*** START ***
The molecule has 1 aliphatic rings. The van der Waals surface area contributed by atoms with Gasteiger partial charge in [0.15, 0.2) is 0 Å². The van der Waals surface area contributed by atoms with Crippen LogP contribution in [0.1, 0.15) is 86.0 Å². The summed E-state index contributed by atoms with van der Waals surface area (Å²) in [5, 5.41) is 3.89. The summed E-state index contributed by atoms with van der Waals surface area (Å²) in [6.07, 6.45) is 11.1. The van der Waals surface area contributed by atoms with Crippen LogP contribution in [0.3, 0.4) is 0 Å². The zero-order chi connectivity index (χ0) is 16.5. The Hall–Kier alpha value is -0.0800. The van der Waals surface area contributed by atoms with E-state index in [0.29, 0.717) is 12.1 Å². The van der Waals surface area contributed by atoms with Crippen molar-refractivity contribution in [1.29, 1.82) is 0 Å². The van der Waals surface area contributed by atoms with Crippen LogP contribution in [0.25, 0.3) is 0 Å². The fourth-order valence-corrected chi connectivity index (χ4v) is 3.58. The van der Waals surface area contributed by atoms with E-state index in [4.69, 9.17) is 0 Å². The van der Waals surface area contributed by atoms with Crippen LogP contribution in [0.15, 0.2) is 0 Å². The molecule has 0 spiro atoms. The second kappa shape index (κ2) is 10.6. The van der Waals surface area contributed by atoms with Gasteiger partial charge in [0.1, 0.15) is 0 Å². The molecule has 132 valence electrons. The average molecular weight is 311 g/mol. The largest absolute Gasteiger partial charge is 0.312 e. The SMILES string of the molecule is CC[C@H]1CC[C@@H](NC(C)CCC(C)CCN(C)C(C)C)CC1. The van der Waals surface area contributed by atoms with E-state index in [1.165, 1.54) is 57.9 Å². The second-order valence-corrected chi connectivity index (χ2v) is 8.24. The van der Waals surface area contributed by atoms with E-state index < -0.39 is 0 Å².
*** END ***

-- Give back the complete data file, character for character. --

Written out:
The molecule has 1 aliphatic rings. The van der Waals surface area contributed by atoms with Gasteiger partial charge in [0.15, 0.2) is 0 Å². The van der Waals surface area contributed by atoms with Crippen LogP contribution in [0.1, 0.15) is 86.0 Å². The summed E-state index contributed by atoms with van der Waals surface area (Å²) in [5, 5.41) is 3.89. The summed E-state index contributed by atoms with van der Waals surface area (Å²) in [6.07, 6.45) is 11.1. The van der Waals surface area contributed by atoms with Crippen LogP contribution in [0.3, 0.4) is 0 Å². The zero-order chi connectivity index (χ0) is 16.5. The Hall–Kier alpha value is -0.0800. The van der Waals surface area contributed by atoms with E-state index in [0.29, 0.717) is 12.1 Å². The van der Waals surface area contributed by atoms with Crippen molar-refractivity contribution in [1.29, 1.82) is 0 Å². The van der Waals surface area contributed by atoms with Crippen LogP contribution in [0.25, 0.3) is 0 Å². The fourth-order valence-corrected chi connectivity index (χ4v) is 3.58. The van der Waals surface area contributed by atoms with E-state index in [4.69, 9.17) is 0 Å². The van der Waals surface area contributed by atoms with Crippen LogP contribution in [0.15, 0.2) is 0 Å². The molecule has 0 spiro atoms. The second kappa shape index (κ2) is 10.6. The van der Waals surface area contributed by atoms with Gasteiger partial charge in [0.1, 0.15) is 0 Å². The molecule has 132 valence electrons. The average molecular weight is 311 g/mol. The largest absolute Gasteiger partial charge is 0.312 e. The SMILES string of the molecule is CC[C@H]1CC[C@@H](NC(C)CCC(C)CCN(C)C(C)C)CC1. The van der Waals surface area contributed by atoms with E-state index in [1.165, 1.54) is 57.9 Å². The second-order valence-corrected chi connectivity index (χ2v) is 8.24. The van der Waals surface area contributed by atoms with E-state index < -0.39 is 0 Å².